New modeling shows where global warming will increase cyanobacteria
Scientists say it’s all but certain that global warming will increase potentially threatening outbreaks of freshwater algae that can produce toxins dangerous to people and animals.
A team lead by Tufts University researcher Steven C. Chapra has developed a modeling framework showing harmful algal blooms will increase the most in the northeastern region of the U.S. but that the biggest economic impact will be felt in the Southeast, where waters important for recreation will probably take a big hit.
Exposure to systemic neonicotinoid pesticides causes queen bumblebees to lay 26 percent fewer eggs. That rate of decline could result in the extinction of some wild bumblebee populations, according to researchers at the University of Guelph.
It’s mid-summer, so all the bugs and plant are engaged in their eternal dance of life, with flowers blooming and pollinators doing their thing, all setting the stage for the next act of the play. But as you may or may not know, global warming has thrown many of these cycles out synch. Some of the best long-term research on this topic comes from the Rocky Mountain Biological Laboratory in Crested Butte, where scientists have shown how the shifting seasons are affecting butterflies and hummingbirds.
And when it comes to climate change, nature is kind of the opposite of Las Vegas. What happens there doesn’t stay there. All of nature is interconnected, so you can be sure that impacts to one part of the ecosystem will ripple through all the other parts eventually. The cycle of blooming plants and pollinating insects is so critical that there is actually a potential threat to food systems for humans. That doesn’t mean that we might not be able to address some of those challenges with technology or other innovations, but that’s bound to be expensive. It’s probably best to try and maintain natural ecosystem functions as best as we can by limiting global warming. And even if we do that right away, we’re still going to see some long-term impacts based on the warming that’s already locked into the climate system.
Most agriculture in the southwestern U.S. is already marginal, possible only because U.S. taxpayers support cheap water for questionable crops. And because of global warming, the outlook is grim as the region continues to warm and dry.
By 2050, Arizona cotton production will drop to less than 10 percent of the crop yield under optimal irrigation conditions, a new MIT study projects. Similarly, maize grown in Utah, now only yielding 40 percent of the optimal expected yield, will decrease to 10 percent with further climate-driven water deficits. Continue reading “Global warming will devastate marginal farming areas”→
Farmers have known it for generations that heatwaves, drought and extreme rain are a bad recipe for growing wheat, and now scientists have quantified those impacts. Heat stress, combined with drought or excessive rain is responsible for about 40 percent of the changes in wheat yields from one year to another.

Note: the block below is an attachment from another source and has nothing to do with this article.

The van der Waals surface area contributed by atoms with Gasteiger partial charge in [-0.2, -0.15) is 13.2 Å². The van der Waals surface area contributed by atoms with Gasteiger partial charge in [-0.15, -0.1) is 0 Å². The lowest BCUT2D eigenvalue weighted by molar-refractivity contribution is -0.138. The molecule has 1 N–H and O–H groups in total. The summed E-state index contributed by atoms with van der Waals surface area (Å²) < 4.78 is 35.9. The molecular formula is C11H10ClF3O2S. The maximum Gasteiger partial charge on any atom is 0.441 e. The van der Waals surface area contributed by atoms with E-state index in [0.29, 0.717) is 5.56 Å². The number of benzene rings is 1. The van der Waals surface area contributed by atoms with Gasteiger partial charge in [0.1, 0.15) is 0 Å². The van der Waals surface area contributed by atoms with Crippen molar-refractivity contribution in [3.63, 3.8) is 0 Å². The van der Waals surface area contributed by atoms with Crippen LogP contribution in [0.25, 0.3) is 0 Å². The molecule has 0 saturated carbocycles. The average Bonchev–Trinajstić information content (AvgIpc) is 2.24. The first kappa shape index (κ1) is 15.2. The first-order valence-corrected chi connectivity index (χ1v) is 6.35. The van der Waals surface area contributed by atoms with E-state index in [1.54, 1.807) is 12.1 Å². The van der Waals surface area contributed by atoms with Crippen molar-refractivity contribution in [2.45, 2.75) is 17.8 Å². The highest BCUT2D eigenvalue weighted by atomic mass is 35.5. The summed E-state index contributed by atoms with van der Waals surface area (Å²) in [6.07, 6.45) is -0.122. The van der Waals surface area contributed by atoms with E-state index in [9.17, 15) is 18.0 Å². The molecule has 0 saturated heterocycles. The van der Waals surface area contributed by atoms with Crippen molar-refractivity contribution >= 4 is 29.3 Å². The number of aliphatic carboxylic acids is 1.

That’s bad news in a world that’s expecting extreme weather to intensify in the coming decades, but at least the stress index developed scientists with the European Joint Research Centre will help communities plan ahead and ameliorate at least some climate change impacts. Continue reading “Climate extremes have big effect on wheat yields”→
Study finds 15 common bee species suffer as temps rise
The urban heat island effect isn’t just bad for people — it’s also harming bees, according to a new study from North Carolina State University.
“We looked at 15 of the most common bee species in southeastern cities and – through fieldwork and labwork – found that increasing temperatures in urban heat islands will have a negative effect on almost all of them,” said associate entomology professor Steve Frank. Continue reading “Is global warming killing bees?”→
Saving monarch butterflies means planting a lot of their favorite food, say U.S. Geological Survey scientists, who outlined conservation measures in a new study.
After over-wintering in Mexico, monarchs rely on milkweed plants for food and breeding habitat. But milkweed has been wiped out across millions of acres. The new study measures the need in terms of stems of milkweed.
In the northern U.S. at least 860 million stems were lost during the last decade. After studying the density of Eastern migratory monarch butterflies overwintering in Mexico from 1979-2002 and the amount of milkweed plants available to them in North America. The study found that 3.62 billion milkweed stems are needed to reestablish this monarch population, but only 1.34 billion stems remain in the U.S.
“Monarchs in eastern North America are a beloved insect, but they’re in jeopardy, partly due to the loss of milkweeds in cropland,” said Wayne Thogmartin, a USGS scientist and the lead author of the report. “Our study is important because it helps specify the conservation needs of this charismatic species.” Continue reading “To save monarchs, plant milkweed — lots of it!”→